The recession hammered the industry in Eastern Canada, but there was solid growth in most of the Western provinces. And while lottery business has picked up, aspects of the casino gaming industry have fallen off.
“The gaming industry in Canada is maturing; I think that’s what we’re seeing. The fact is, expansion is more modest, more strategic,” Mr. Burns said.
While no new major gaming facilities are currently being built in Canada, Mr. Burns points out that many facilities have improved or expanded, and are trying to round out the entertainment experience for guests.
In Las Vegas, North America’s gambling Mecca, for example, much of the growth is actually fuelled by activities that are off of the gaming floor.
“A decade ago, they made 80 per cent of their money from gambling. Today, it’s about 45 per cent. But they’ve had a huge growth in revenue. Where does it come from? Food and beverage, shopping, and entertainment,” Mr. Burns said.
He also points to Casino New Brunswick, which opened in May 2010, as an example of a modern, well-rounded gaming facility in Canada. They looked at the broader impact on tourism, and built not only a casino, but also a hotel, spa as well as convention and entertainment facilities.
Hugh Mitchell, CEO of Western Fair in London, Ontario, has been involved in the racing and gaming industry in Canada for almost two decades. He agrees that gaming facilities now need to create a richer experience to attract new visitors.
“I think the industry needs to embrace other forms of entertainment, other forms of gaming, packaging it up, bundling it up and presenting a multi-faceted approach to the entertainment market,” Mr. Mitchell said.
Western Fair has evolved into much more than just a gaming operation in the past ten years: the facility now hosts trade and consumer shows and a major annual fair, and boasts farmers market, four-pad arena complex, in addition to harnessing racing and slot machines.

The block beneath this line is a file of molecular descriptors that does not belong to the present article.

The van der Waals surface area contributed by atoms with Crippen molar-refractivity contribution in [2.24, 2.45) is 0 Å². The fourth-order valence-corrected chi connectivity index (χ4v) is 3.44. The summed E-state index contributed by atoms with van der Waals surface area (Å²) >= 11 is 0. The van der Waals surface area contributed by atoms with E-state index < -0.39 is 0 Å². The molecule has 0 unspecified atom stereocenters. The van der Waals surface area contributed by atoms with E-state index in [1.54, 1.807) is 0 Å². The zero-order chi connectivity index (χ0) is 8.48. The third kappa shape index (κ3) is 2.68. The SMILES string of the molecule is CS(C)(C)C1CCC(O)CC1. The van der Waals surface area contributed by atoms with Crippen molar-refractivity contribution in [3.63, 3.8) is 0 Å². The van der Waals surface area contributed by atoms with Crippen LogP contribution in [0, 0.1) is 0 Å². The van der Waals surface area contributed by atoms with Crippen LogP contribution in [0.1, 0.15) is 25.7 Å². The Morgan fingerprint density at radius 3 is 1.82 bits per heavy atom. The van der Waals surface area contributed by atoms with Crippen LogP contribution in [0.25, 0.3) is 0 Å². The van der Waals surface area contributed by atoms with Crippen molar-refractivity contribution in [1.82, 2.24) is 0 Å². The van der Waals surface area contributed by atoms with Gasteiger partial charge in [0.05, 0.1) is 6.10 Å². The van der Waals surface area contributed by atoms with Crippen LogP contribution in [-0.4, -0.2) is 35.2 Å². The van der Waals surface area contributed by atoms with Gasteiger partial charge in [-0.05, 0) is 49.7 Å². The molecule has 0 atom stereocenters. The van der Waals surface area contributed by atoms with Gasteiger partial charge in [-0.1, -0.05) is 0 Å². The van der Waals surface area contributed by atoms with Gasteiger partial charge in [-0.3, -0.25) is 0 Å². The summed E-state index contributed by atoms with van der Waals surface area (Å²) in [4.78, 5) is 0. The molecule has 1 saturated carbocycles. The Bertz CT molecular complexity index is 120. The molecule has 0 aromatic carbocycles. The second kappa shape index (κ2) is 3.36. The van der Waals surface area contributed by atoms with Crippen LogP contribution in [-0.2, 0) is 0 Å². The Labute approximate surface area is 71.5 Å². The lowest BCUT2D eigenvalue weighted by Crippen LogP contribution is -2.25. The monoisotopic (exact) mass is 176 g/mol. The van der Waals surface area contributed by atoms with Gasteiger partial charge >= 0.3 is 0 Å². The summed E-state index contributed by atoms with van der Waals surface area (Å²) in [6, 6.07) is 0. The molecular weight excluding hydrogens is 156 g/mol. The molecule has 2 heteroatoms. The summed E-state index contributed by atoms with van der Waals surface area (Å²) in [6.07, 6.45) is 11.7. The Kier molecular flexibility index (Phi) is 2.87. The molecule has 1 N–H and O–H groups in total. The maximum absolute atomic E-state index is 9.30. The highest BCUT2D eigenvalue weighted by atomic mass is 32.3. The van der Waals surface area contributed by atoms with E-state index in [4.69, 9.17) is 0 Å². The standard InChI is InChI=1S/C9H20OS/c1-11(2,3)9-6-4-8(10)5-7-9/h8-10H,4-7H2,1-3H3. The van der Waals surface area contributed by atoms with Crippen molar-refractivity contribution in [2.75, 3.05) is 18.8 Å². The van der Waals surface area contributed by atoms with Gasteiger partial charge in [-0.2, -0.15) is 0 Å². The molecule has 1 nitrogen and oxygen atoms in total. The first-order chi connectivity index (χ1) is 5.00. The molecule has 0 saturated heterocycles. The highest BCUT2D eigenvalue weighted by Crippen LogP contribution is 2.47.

Mr. Mitchell attributes much of Western Fair’s recent growth to a private-public partnership with the OLG, which began in 1999 and saw slots introduced at their facility. The revenue from the slots program allowed them to reinvest in the facility and programs at a level, he says, his organization has never seen before.
Many small businesses in the area have benefited from Western Fair’s growth, as well.
“When we had done an independent economic impact study a few years back, we learned that the trickle-down economic impact of all of our activities at Western Fair is $115-million annually,” Mr. Mitchell said.
The gaming industry’s slower pace of growth has also forced small companies, like Accro, to change their approach. They have shifted from primarily creating custom seating for new facilities, to refurbishing and servicing existing facilities.
“The hospitality industry, the entertainment industry, relies on ideas to attract customers, and so even restaurants, hotels, convention centres and so on, the facilities get tired, and if they want to attract new customers, they will refurbish, update and give themselves new interiors, new seating,” Mr. Clark explained.
And they have some new competition from the States to contend with, as well.
“There are a dozen major players south of the border that normally didn’t bother with the Canadian business because its smaller scale, and they usually had a pricing disadvantages, but with the dollar in Canada’s favour… the Americans can be quite competitive up here,” says Mr. Burns.
But he’s confident that the gaming industry will continue to grow as the economy strengthens and the pace of technological innovation picks up.
“The gaming industry was never considered leading edge in technology, and that’s because everything has to be tested and approved for its integrity, so you want to make sure it works before you put it out there for the customer, in essence.”